|Course ID:||MATH 2250. 4 hours. |
|Course Title:||Calculus I for Science and Engineering|
|Limits, derivatives, differentiation of algebraic and
transcendental functions; linear approximation, curve sketching,
optimization, indeterminate forms. The integral, Fundamental
Theorem of Calculus, areas. Emphasis on science and engineering
|Oasis Title:||Calculus I for Sci and Eng|
|Duplicate Credit:||Not open to students with credit in MATH 2250E, MATH 2200, MATH 2300H, MATH 2400H, MATH 2400|
|Prerequisite:||MATH 1113 or permission of department|
|Offered fall, spring and summer semester every year. |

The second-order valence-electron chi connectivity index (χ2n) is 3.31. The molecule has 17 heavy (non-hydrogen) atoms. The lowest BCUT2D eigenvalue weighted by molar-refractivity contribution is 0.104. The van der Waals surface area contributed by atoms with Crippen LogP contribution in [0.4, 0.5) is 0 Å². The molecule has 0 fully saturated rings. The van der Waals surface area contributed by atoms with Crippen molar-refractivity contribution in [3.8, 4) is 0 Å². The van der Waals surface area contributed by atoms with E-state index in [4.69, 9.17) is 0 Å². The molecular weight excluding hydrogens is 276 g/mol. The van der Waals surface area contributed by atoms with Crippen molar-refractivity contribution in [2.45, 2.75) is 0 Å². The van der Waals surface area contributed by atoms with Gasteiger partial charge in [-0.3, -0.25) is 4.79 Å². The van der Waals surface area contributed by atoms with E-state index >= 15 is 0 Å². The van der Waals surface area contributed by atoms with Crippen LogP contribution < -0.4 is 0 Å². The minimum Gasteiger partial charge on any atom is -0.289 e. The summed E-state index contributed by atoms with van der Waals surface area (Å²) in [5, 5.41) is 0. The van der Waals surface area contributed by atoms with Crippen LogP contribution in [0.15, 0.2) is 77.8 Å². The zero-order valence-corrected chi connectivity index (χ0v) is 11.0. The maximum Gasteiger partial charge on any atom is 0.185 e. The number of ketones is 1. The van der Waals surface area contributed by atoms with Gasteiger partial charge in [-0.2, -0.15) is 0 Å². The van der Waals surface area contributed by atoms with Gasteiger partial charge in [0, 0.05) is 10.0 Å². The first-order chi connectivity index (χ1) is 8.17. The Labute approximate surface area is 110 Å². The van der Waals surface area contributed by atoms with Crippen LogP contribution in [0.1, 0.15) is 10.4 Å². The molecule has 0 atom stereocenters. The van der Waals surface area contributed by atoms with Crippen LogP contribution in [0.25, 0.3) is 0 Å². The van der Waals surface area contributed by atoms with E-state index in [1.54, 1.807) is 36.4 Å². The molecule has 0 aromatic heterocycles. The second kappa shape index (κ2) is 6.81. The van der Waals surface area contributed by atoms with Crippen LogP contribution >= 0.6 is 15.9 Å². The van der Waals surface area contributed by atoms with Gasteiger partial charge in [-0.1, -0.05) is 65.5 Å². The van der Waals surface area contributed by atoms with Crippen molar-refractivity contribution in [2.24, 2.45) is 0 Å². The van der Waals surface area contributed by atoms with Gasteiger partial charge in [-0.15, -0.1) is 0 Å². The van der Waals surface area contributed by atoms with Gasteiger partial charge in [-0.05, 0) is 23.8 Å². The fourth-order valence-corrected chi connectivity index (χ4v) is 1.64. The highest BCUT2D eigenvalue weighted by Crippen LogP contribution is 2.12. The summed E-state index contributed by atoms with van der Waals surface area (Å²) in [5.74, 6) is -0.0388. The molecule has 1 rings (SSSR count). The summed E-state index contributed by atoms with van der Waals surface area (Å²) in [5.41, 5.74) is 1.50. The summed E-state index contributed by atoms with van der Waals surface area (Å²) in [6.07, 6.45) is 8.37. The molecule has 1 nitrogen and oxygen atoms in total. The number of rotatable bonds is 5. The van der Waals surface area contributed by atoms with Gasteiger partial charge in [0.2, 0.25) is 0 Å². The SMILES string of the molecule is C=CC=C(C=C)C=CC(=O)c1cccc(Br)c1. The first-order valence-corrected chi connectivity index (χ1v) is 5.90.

|Grading System:||A-F (Traditional)|
The student will understand the limit and the derivative both
conceptually and operationally. The student will learn how to use
calculus concepts to model and solve various typical problems in
science and engineering, with particular emphasis on graphs,
optimization problems, and basic integration problems.
The student will learn to set up word problems clearly and
concisely and to provide clear solutions.
1. Functions, rates of change, limits.
2. Differentiation rules: polynomials and transcendental
functions, sum, product and quotient rules, chain rule, implicit
differentiation; inverse functions.
3. Applications of differentiation: linear approximation,
Newton's method, curve sketching and convexity, optimization
problems, related rate problems, L'Hospital's rule.
4. The integral and summation notation, anti-differentiation,
Fundamental Theorem of calculus. Areas between curves and some
techniques of integration.